WASHINGTON (AP) — President Donald Trump on Sunday offered a scattershot response to the sweeping post-inauguration protests against his new administration, sarcastically undermining the public opposition and then defending demonstrators' rights a short time later.
"Watched protests yesterday but was under the impression that we just had an election! Why didn't these people vote? Celebs hurt cause badly," tweeted Trump, at 7:51 a.m.
Ninety-five minutes later, he struck a more conciliatory tone.
"Peaceful protests are a hallmark of our democracy. Even if I don't always agree, I recognize the rights of people to express their views," the president tweeted at 9:26 am.
While Trump has said that he considers Monday his first real day in office, his discordant reaction underscored that the new president has little intention of changing the defiant approach that defined his campaign — particularly when it comes to the media and those who oppose him.
The dueling tweets marked his administration's first response to the more than 1 million people who rallied at women's marches in Washington and cities across the world. Hundreds of protesters lined the street as Trump's motorcade drove past on Saturday afternoon, with many screaming and chanting.
The Washington rally appeared to attract more people than attended Trump's inauguration on Friday, but there were no completely comparable numbers. Regional transportation officials tweeted on Sunday that 1,001,616 trips were taken on the rail system on Saturday. Metro spokesman Dan Stessel had said that on Friday, the day of Donald Trump's inauguration, just over 570,000 trips were taken on the rail system.
Even suggestions of weak enthusiasm for his inauguration clearly irked the new president.
Trump spent his first full day in office berating the media over their coverage of his inauguration, using a bridge-building visit to CIA headquarters to air grievances about "dishonest" journalists and wildly overstating the size of the crowd that gathered on the National Mall as he took the oath of office.
Trump said throngs "went all the way back to the Washington monument," despite photos and live video showing the crowd stopping well short of the landmark.
In talk show interviews Sunday, advisers defended Trump's anger at journalists for correctly reporting that his inauguration drew a smaller crowd President Barack Obama did eight years ago, saying the Trump administration was supplying "alternative facts."
"There's no way to really quantify crowds. We all know that. You can laugh at me all you want," Kellyanne Conway told NBC's "Meet The Press." She added: "I think it's actually symbolic of the way we're treated by the press."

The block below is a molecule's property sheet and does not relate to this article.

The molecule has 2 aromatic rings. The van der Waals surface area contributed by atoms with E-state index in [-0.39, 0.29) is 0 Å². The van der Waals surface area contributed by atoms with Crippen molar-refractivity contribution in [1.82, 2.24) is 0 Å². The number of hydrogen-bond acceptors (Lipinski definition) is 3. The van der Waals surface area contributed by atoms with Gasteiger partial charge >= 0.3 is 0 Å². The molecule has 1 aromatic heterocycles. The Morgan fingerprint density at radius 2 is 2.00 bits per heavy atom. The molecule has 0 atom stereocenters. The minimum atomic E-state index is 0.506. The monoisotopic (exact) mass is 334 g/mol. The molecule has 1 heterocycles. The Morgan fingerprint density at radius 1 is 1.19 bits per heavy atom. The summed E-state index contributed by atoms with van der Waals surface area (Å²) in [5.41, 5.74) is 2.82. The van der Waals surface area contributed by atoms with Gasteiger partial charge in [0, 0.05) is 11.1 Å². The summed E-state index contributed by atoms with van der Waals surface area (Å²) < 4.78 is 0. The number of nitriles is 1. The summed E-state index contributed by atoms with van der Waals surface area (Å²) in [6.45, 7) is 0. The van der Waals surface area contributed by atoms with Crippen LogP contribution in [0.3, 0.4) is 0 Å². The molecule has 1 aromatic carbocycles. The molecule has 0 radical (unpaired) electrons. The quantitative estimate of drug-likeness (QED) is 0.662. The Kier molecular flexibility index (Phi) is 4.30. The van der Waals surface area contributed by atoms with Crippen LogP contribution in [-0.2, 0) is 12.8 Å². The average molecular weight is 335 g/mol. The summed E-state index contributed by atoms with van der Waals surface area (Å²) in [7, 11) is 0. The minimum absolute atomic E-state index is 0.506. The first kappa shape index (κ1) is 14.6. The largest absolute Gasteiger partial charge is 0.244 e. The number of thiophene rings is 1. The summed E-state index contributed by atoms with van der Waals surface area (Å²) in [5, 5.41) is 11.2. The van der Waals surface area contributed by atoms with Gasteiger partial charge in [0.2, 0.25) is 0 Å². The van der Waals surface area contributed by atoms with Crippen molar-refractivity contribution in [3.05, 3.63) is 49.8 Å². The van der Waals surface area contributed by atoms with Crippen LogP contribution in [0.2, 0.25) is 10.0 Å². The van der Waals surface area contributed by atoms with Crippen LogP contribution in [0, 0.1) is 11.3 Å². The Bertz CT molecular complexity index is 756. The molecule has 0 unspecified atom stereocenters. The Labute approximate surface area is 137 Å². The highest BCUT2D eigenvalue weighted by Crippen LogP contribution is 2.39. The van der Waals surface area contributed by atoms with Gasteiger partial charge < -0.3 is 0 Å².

Aides also made clear that Trump will not release his tax returns now that he's taken office, breaking with a decades-long tradition of transparency. Every president since 1976 has released the information.
Throughout the campaign, Trump refused to make his filings public, saying they're under audit by the Internal Revenue Service and he'd release them only once that review is complete. Tax experts and IRS Commissioner John Koskinen said such audits don't bar taxpayers from releasing returns.
"He's not going to release his tax returns. We litigated this all through the election. People didn't care," Conway said on ABC's "This Week."
Trump's Sunday plans were to include a telephone conversation with Israeli Prime Minister Benjamin Netanyahu, who told his Cabinet that the call would cover the Israeli-Palestinian conflict, Syria, Iran and other issues.
Also on tap: the swearing-in of presidential assistants and a reception for law enforcement officers and first responders who helped with his inauguration.
Sunday also was his 12th wedding anniversary.
His chief of staff, Reince Priebus, said on "Fox News Sunday" that Trump would spend his first full week in office undoing some of his predecessor's agenda and planned to sign executive orders on immigration and trade.
Priebus did not provide specifics but during the campaign, Trump pledged to scuttle trade deals such as a pending Asia-Pacific agreement and overturn Obama's executive order deferring deportations for 700,000 people who were brought into the country illegally as minors.
Later in the week, he'll address congressional Republicans at their retreat in Philadelphia and meet with British Prime Minister Theresa May.